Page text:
Foreign ministers from five European Union countries have delivered a message of encouragement and support to Georgia ahead of the country’s October 1 2012 parliamentary elections – an unfolding saga that has been the subject of “high expectations” from the bloc, that wants to see elections conducted democratically and fairly.
Georgia’s ruling party is being challenged in the parliamentary elections by Bidzina Ivanishvili’s opposition Georgia Dream party, the latter seen as running second in the polls and which Georgian president Mikhail Saakashvili has sought to portray as close to Russia, with which Georgia engaged in open conflict in 2008.
The European Union opened free trade negotiations withGeorgiain December 2011 and a visa liberalisation dialogue in June 2012.
EU foreign policy chief Catherine Ashton and the bloc’s Enlargement Commissioner, Štefan Füle, said in a joint statement in early September that Georgia was an important partner for the EU.
The joint statement added, “Georgia’s challenges ahead include consolidation of democracy, the spreading of the benefits of growth, and achieving a broader inclusion of marginalised groups that are key to the sustainable development of Georgian society.”
“We emphasise the EU’s high expectations for Georgia’s parliamentary elections to take place on October 1. These elections will be crucial in terms of the continued democratic development of Georgia and will set the stage for the quality and intensity of our relations in the future,” Ashton and Füle said, calling on both the government and the opposition to continue to ensure a peaceful, enabling and competitive electoral environment and also a healthy media environment in this regard.”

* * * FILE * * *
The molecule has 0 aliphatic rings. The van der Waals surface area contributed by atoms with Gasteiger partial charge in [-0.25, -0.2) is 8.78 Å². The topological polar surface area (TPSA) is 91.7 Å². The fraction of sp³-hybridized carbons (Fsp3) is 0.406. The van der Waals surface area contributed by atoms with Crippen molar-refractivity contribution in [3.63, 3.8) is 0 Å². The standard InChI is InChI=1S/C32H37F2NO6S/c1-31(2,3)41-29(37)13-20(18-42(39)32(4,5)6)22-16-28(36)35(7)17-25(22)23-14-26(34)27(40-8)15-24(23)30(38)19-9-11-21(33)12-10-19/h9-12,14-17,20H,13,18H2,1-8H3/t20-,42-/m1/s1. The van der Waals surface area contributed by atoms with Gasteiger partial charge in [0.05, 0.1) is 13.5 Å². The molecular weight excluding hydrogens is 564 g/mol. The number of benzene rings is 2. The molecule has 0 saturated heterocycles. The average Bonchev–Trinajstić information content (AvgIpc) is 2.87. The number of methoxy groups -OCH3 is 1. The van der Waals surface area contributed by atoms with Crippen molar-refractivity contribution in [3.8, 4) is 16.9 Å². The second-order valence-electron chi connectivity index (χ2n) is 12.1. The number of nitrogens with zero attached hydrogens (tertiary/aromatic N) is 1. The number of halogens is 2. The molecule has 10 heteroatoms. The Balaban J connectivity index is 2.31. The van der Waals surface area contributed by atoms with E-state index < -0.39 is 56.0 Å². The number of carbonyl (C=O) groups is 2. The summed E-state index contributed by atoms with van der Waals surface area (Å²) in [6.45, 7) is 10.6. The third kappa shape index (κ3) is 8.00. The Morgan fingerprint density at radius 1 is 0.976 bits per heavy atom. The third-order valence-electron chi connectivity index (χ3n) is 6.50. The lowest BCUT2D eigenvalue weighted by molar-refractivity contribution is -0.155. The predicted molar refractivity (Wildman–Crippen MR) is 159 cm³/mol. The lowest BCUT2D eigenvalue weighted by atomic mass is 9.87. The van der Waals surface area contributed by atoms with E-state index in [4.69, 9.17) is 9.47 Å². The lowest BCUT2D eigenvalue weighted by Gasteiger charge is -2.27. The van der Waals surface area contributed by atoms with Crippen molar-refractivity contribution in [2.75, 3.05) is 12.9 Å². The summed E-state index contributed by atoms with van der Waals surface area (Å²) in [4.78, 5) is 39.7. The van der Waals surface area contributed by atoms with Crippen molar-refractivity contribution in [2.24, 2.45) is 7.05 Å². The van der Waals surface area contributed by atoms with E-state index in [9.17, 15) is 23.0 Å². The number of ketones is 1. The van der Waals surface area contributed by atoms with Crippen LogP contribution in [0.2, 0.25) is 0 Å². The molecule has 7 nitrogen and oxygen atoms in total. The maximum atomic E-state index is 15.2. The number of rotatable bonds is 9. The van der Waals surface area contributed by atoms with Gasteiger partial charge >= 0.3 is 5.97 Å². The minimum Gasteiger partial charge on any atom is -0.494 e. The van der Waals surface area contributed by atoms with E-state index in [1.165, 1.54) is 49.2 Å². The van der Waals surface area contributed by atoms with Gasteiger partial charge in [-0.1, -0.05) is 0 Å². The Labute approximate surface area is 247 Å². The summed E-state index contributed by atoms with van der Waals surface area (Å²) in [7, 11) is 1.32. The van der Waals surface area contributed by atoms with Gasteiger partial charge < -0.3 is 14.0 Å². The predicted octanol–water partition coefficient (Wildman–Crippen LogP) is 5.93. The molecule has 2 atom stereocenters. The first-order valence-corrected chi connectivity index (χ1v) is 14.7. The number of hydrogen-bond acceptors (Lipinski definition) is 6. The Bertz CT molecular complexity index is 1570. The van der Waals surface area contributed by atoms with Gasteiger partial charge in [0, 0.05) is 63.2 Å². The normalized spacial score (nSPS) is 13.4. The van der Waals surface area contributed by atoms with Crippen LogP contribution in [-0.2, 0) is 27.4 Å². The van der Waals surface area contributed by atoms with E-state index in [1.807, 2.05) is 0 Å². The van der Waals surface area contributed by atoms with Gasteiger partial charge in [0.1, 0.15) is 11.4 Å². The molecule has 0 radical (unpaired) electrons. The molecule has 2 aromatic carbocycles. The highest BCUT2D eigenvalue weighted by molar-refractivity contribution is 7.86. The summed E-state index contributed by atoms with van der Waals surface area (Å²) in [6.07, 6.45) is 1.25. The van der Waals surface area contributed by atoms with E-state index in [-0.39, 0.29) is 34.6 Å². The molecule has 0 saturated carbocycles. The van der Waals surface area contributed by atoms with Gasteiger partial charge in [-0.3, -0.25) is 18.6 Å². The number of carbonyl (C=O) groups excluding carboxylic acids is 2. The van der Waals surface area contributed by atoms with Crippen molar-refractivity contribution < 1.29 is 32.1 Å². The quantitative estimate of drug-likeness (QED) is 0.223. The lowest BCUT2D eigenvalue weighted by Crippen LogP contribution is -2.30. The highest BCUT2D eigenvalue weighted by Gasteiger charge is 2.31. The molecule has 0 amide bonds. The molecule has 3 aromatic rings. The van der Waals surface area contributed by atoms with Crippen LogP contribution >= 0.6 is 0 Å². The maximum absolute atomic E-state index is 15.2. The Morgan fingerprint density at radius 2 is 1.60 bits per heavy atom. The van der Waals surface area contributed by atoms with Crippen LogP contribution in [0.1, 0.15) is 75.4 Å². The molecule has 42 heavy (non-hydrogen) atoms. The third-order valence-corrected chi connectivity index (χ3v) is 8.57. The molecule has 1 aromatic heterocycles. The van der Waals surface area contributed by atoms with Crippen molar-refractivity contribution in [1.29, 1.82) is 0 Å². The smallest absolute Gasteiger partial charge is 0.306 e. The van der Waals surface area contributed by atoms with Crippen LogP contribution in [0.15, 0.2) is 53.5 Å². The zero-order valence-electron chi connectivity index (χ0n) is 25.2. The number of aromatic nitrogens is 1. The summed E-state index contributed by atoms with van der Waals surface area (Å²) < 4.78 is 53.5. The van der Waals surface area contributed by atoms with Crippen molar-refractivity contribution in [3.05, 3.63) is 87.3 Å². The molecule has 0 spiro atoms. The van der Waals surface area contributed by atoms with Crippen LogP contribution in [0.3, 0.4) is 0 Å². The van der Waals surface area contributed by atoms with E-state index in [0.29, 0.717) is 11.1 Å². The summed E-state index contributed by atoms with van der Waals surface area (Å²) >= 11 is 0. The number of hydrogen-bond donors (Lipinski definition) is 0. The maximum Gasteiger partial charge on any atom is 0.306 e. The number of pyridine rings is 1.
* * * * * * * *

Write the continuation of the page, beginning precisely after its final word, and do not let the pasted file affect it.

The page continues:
The two senior EU office-bearers said that they were concerned about growing polarisation and tension in this context – elections should be first of all about political programmes and ideas.
“All parties and candidates should contribute to a calm and conducive election environment, refraining from actions and inflammatory statements that might further escalate an already tense environment and sow doubts about the results. Building democracy needs responsible actors across the political dividing lines,” the joint statement said.
On September 17, five EU foreign ministers – from Bulgaria, Lithuania, Latvia, Romania and the Czech Republic – held talks with Saakashvili, the president of the Georgian parliament David Bakradze and the country’s foreign minister Grigol Vashadze, as well as with representatives of the opposition and civil society.
Bulgarian Foreign Minister Nikolai Mladenov said: “Georgia is an excellent example of how determination in dialogue with the EU and Nato produces concrete benefits.
“There is progress on the Association Agreement and on free trade, as well as the first steps towards visa liberalisation. Other Eastern Partnership countries can learn from this progress,” Mladenov said.
“We are here to support reforms in Georgia, its stability and territorial integrity,” he said.
Mladenov emphasised that the EU believes that as a democratic country, Georgia will hold on October 1 free and fair elections, the outcome of which will be decided at the polls.
“We believe that after the big improvements made to the electoral law, the most important conditions for the quality of the electoral process have been fulfilled,” Mladenov said.
In August, an OSCE Office for Democratic Institutions and Human Rights monitoring group, headed by Bulgarian Nikolai Vulchanov, began monitoring of the pre-election process in Georgia.